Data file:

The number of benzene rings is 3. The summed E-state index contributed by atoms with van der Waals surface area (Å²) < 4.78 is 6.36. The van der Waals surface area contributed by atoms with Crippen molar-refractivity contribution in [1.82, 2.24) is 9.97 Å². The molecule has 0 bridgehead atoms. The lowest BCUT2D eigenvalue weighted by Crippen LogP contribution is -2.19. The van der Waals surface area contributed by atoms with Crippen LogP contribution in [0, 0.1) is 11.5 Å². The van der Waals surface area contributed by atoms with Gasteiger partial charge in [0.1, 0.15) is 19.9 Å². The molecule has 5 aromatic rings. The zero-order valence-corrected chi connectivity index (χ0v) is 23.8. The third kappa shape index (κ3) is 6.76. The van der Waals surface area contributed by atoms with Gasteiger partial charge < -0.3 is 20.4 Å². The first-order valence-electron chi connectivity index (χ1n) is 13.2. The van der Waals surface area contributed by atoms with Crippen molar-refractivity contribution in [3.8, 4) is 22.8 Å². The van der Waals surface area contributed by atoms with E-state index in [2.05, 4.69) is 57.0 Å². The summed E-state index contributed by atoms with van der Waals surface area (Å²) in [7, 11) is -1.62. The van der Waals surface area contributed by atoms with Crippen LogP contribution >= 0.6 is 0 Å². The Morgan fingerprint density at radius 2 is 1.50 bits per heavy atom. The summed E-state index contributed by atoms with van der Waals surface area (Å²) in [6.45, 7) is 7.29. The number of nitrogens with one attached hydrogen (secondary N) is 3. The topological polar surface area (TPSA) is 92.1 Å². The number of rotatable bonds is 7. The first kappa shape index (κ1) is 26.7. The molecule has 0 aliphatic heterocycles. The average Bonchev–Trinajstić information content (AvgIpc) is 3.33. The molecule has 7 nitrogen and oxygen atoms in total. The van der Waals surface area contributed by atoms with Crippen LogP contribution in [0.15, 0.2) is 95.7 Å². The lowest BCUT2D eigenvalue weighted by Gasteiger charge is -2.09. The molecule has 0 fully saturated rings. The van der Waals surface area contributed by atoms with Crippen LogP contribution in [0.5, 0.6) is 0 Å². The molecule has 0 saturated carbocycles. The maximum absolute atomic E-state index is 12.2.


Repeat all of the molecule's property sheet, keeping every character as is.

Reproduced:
The number of benzene rings is 3. The summed E-state index contributed by atoms with van der Waals surface area (Å²) < 4.78 is 6.36. The van der Waals surface area contributed by atoms with Crippen molar-refractivity contribution in [1.82, 2.24) is 9.97 Å². The molecule has 0 bridgehead atoms. The lowest BCUT2D eigenvalue weighted by Crippen LogP contribution is -2.19. The van der Waals surface area contributed by atoms with Crippen LogP contribution in [0, 0.1) is 11.5 Å². The van der Waals surface area contributed by atoms with Gasteiger partial charge in [0.1, 0.15) is 19.9 Å². The molecule has 5 aromatic rings. The zero-order valence-corrected chi connectivity index (χ0v) is 23.8. The third kappa shape index (κ3) is 6.76. The van der Waals surface area contributed by atoms with Gasteiger partial charge < -0.3 is 20.4 Å². The first-order valence-electron chi connectivity index (χ1n) is 13.2. The van der Waals surface area contributed by atoms with Crippen molar-refractivity contribution in [3.8, 4) is 22.8 Å². The van der Waals surface area contributed by atoms with E-state index in [2.05, 4.69) is 57.0 Å². The summed E-state index contributed by atoms with van der Waals surface area (Å²) in [7, 11) is -1.62. The van der Waals surface area contributed by atoms with Crippen LogP contribution >= 0.6 is 0 Å². The Morgan fingerprint density at radius 2 is 1.50 bits per heavy atom. The summed E-state index contributed by atoms with van der Waals surface area (Å²) in [6.45, 7) is 7.29. The number of nitrogens with one attached hydrogen (secondary N) is 3. The topological polar surface area (TPSA) is 92.1 Å². The number of rotatable bonds is 7. The first kappa shape index (κ1) is 26.7. The molecule has 0 aliphatic heterocycles. The average Bonchev–Trinajstić information content (AvgIpc) is 3.33. The molecule has 7 nitrogen and oxygen atoms in total. The van der Waals surface area contributed by atoms with Crippen LogP contribution in [0.15, 0.2) is 95.7 Å². The lowest BCUT2D eigenvalue weighted by Gasteiger charge is -2.09. The molecule has 0 fully saturated rings. The van der Waals surface area contributed by atoms with Crippen LogP contribution in [0.5, 0.6) is 0 Å². The molecule has 0 saturated carbocycles. The maximum absolute atomic E-state index is 12.2.